Homeopathy craves all the kudos and credibility science brings but will not accept the scientific process and the discipline that comes with it – mainly the discipline of discarding cherished beliefs in the face of contradictory evidence. It is homeopaths who are attempting to prove homeopathy by science, not scientists. If they were content to present themselves as practitioners of a mystic, unexplainable and untestable philosophy this whole debate would have a very different tone.

What follows is a selection of plausible sounding arguments often put forward in favour of homeopathy. Many of them have a convincing ring and are to be found in a variety of homeopathic web sites and books, many of the questions below are direct quotes from such material.

They are sometimes put forward by people who should know better and who rightly wouldn’t accept such arguments if used to try to convince them that a conventional drug was safe or effective.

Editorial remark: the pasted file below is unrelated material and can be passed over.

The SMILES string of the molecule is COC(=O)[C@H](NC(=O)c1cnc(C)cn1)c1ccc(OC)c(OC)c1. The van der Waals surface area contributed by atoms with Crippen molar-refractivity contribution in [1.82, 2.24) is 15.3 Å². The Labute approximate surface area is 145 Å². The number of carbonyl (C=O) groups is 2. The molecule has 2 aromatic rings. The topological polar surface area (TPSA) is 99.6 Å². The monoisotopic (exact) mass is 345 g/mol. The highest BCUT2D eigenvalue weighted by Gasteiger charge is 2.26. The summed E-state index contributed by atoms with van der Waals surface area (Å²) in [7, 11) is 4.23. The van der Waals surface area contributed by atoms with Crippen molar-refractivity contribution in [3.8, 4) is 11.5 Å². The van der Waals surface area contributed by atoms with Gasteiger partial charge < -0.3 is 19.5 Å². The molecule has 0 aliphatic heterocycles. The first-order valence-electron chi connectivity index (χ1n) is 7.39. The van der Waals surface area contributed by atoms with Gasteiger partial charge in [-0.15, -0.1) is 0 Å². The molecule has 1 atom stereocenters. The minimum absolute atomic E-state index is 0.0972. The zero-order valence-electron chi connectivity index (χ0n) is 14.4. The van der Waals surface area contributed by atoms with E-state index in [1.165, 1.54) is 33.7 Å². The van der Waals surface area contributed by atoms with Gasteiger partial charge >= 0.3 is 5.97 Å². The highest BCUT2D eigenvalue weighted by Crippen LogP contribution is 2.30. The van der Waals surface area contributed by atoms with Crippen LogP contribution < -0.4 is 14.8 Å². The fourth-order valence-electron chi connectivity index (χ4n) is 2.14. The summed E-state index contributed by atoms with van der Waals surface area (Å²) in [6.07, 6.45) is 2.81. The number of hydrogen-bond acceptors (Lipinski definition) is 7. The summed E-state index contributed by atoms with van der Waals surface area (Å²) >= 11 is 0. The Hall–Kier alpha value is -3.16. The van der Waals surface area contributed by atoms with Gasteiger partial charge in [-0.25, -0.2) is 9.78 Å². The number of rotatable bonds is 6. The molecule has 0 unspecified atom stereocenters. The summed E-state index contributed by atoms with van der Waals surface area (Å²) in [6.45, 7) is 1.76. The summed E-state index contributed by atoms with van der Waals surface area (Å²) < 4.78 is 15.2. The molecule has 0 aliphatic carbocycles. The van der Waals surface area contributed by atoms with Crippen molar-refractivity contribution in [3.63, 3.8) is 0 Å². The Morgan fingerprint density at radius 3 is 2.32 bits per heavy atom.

When looked at in a little detail however they are found to be inadequate. All they do is confuse the issues and cloud the real argument, generating a lot of heat, and diverting any discussion away from the key question of reliable evidence.

Nevertheless they still continue to be put forward, despite their highly questionable logic, often in the belief that they offer decisive reasons for the continued use of homeopathy.


Index:

  1. The establishment is conspiring to suppress the truth about homeopathy. [Link to RationalVetmed.net blog post]
  2. If there is nothing to homeopathy then why waste so much effort in denouncing it, why not just ignore it?
  3. Sceptics just can’t bring themselves to believe in homeopathy because deep down they fear that perhaps there is something there.